JACKSONVILLE, Fla. --- With seven draft picks, the Jacksonville Jaguars did all the team could to solidify its defense and create some offseason attraction for its quarterback position.
The Jaguars spent three picks on the defense line on Saturday, hoping the added competition would transform the unit into a havoc-causing monster.
"It just felt like we wanted to really infuse a lot of competition on the defensive side," Jaguars head coach Gus Bradley said. "We really looked at the ability to bring productive players [to the team]. If you looked at all the players on the defensive line, productive guys that have had the ability in the past to disrupt the quarterback, that was a big emphasis for us."
Jacksonville's decision-makers were focused on college production and physical traits as they splurged on defensive line talent. Notre Dame's Sheldon Day, Montana's Tyrone Holmes and Central Arkansas' Jonathan Woodard all spent four seasons honing their crafts in college.
"I think our personnel staff did a great job with identifying players that fit what we like to do," said Jaguars general manager Dave Caldwell. "Our goal was to affect the passing game and we did that, really on both sides of the ball. [Our selections help us] get faster, younger, more athletic and help us on third down. I think every player we took, we had that in mind. In some way, shape or form – that come third and thirteen, in the next couple of years, hopefully they make a difference.”
Adding Day to the mix was an opportunity to increase the team's interior pass rush. The Jaguars were impressed with Day and his ability to disrupt. The fourth round pick believes he can add some fire to Jacksonville's evolving defensive front.
"I definitely like to move around, show my versatility and get an edge on different types of players that I’m playing against," Day said. "So moving me around is definitely one of my best attributes.”
The Holmes addition followed the versatility trend set in the first two days of the draft. Much like Jalen Ramsey and Myles Jack, Holmes offers the ability to play multiple positions. While he is unfamiliar with playing heavy snaps in space, the Jaguars think he can excel at both Leo and Otto positions.
“I haven’t had a whole lot of experience [playing in space], but it’s definitely something I could learn and adapt to,” Holmes said.
Woodard was an unknown to most analysts and fans, yet the Jaguars brass fell in love with him on a visit. The team plans to use him as a strong side defensive end.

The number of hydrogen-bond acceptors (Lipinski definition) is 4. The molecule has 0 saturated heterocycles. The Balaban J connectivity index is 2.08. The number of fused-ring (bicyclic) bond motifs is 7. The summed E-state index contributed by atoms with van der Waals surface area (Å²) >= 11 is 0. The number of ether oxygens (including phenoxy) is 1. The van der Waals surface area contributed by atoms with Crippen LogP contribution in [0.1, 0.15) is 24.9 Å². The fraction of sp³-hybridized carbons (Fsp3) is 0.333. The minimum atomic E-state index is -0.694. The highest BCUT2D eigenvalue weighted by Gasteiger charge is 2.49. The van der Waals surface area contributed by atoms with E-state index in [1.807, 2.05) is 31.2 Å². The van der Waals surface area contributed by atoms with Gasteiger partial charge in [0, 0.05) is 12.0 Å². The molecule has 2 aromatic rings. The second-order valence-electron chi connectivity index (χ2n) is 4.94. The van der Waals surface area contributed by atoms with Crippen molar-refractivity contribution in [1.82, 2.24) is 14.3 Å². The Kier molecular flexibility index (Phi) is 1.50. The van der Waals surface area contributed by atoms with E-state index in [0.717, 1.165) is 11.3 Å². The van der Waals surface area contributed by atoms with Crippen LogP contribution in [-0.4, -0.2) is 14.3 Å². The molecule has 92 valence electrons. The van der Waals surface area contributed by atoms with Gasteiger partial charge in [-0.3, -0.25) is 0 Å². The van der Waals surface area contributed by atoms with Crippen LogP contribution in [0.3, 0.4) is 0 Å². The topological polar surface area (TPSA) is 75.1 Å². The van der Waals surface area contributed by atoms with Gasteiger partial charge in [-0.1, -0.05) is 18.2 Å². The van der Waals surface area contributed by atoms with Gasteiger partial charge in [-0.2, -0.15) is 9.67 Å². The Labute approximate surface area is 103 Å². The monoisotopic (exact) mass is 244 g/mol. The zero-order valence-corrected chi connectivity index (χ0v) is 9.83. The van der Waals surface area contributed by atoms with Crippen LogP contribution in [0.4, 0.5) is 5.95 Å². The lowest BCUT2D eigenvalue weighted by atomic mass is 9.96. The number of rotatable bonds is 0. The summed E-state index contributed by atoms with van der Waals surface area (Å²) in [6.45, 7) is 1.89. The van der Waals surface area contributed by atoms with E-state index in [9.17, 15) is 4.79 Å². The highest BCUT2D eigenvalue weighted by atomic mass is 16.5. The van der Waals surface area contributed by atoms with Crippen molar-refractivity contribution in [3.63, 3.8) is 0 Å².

The small school standout's parents recently moved to Jacksonville for work, so he will play in front of his family in training camp. Caldwell thinks his size and tools will help him compete on a crowded defensive line.
'He’s a versatile guy like a lot of our guys," Caldwell said. "He’s a big, athletic, developmental type of guy."
The team's sole offensive draft pick was spent on a quarterback. The position has offered little intrigue over the last two seasons, but spending a pick on a developmental passer adds to the drama of training camp.
Arkansas quarterback Brandon Allen does not fill a pressing need, but the Jaguars felt he was worthy of a pick in the sixth round. While the Jaguars have only carried two active quarterbacks throughout Bradley's tenure, that trend may change this year.
"We identified during the week at the Senior Bowl that this was the guy that could come in and he’s smart," Caldwell said about Allen. "He’s a coach’s son. He can come in and really just be a sponge and learn from those guys. Come in and compete because he’s talented enough to.”
Allen will likely battle against a "camp arm" and the general field of talent in order to make the 53-man opening day roster. Bradley believes he has the talent to play in the league.
“Really impressed by him," Bradley said. "His leadership where he took control of the offense, both [quarterbacks coach Nathaniel Hackett] and [offensive coordinator] Greg Olson really liked him. And we spent quite a bit of time looking at him because we thought there might be a chance where we take that quarterback, didn’t know where it would show up in the draft, when it presented itself, but we really like his skill set."
The depth additions on Day 3 will serve as upside competitors moving forward and could potentially evolve into difference-makers down the road.
Caldwell believes the additions were the right fit for a young team looking to improve throughout the depth chart, but there are still games to be played.
"Everybody feels good today and tomorrow, but the truth of the matter is, it’s all on paper," Caldwell said. "They have to come together as a team."
Follow Mike Kaye on Twitter at @Mike_E_Kaye.